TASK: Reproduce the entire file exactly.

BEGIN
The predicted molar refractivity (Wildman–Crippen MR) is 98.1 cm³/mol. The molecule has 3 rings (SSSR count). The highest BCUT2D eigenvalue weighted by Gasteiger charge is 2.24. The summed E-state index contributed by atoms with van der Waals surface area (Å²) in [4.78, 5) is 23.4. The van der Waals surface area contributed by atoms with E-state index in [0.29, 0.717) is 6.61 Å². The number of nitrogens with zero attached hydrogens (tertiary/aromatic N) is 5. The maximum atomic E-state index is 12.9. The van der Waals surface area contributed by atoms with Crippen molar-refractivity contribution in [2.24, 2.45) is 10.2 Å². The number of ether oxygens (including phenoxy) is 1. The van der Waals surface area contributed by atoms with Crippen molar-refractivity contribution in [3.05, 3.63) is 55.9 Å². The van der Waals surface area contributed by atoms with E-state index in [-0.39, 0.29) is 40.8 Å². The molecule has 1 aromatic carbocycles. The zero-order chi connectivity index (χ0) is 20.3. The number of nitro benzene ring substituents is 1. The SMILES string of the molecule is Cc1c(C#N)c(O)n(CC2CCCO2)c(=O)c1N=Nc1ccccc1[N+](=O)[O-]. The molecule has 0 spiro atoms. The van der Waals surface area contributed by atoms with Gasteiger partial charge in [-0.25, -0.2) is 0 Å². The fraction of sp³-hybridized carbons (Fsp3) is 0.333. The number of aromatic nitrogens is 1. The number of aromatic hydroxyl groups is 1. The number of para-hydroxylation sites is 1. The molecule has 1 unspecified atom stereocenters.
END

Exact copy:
The predicted molar refractivity (Wildman–Crippen MR) is 98.1 cm³/mol. The molecule has 3 rings (SSSR count). The highest BCUT2D eigenvalue weighted by Gasteiger charge is 2.24. The summed E-state index contributed by atoms with van der Waals surface area (Å²) in [4.78, 5) is 23.4. The van der Waals surface area contributed by atoms with E-state index in [0.29, 0.717) is 6.61 Å². The number of nitrogens with zero attached hydrogens (tertiary/aromatic N) is 5. The maximum atomic E-state index is 12.9. The van der Waals surface area contributed by atoms with Crippen molar-refractivity contribution in [2.24, 2.45) is 10.2 Å². The number of ether oxygens (including phenoxy) is 1. The van der Waals surface area contributed by atoms with Crippen molar-refractivity contribution in [3.05, 3.63) is 55.9 Å². The van der Waals surface area contributed by atoms with E-state index in [-0.39, 0.29) is 40.8 Å². The molecule has 1 aromatic carbocycles. The zero-order chi connectivity index (χ0) is 20.3. The number of nitro benzene ring substituents is 1. The SMILES string of the molecule is Cc1c(C#N)c(O)n(CC2CCCO2)c(=O)c1N=Nc1ccccc1[N+](=O)[O-]. The molecule has 0 spiro atoms. The van der Waals surface area contributed by atoms with Gasteiger partial charge in [-0.25, -0.2) is 0 Å². The fraction of sp³-hybridized carbons (Fsp3) is 0.333. The number of aromatic nitrogens is 1. The number of aromatic hydroxyl groups is 1. The number of para-hydroxylation sites is 1. The molecule has 1 unspecified atom stereocenters.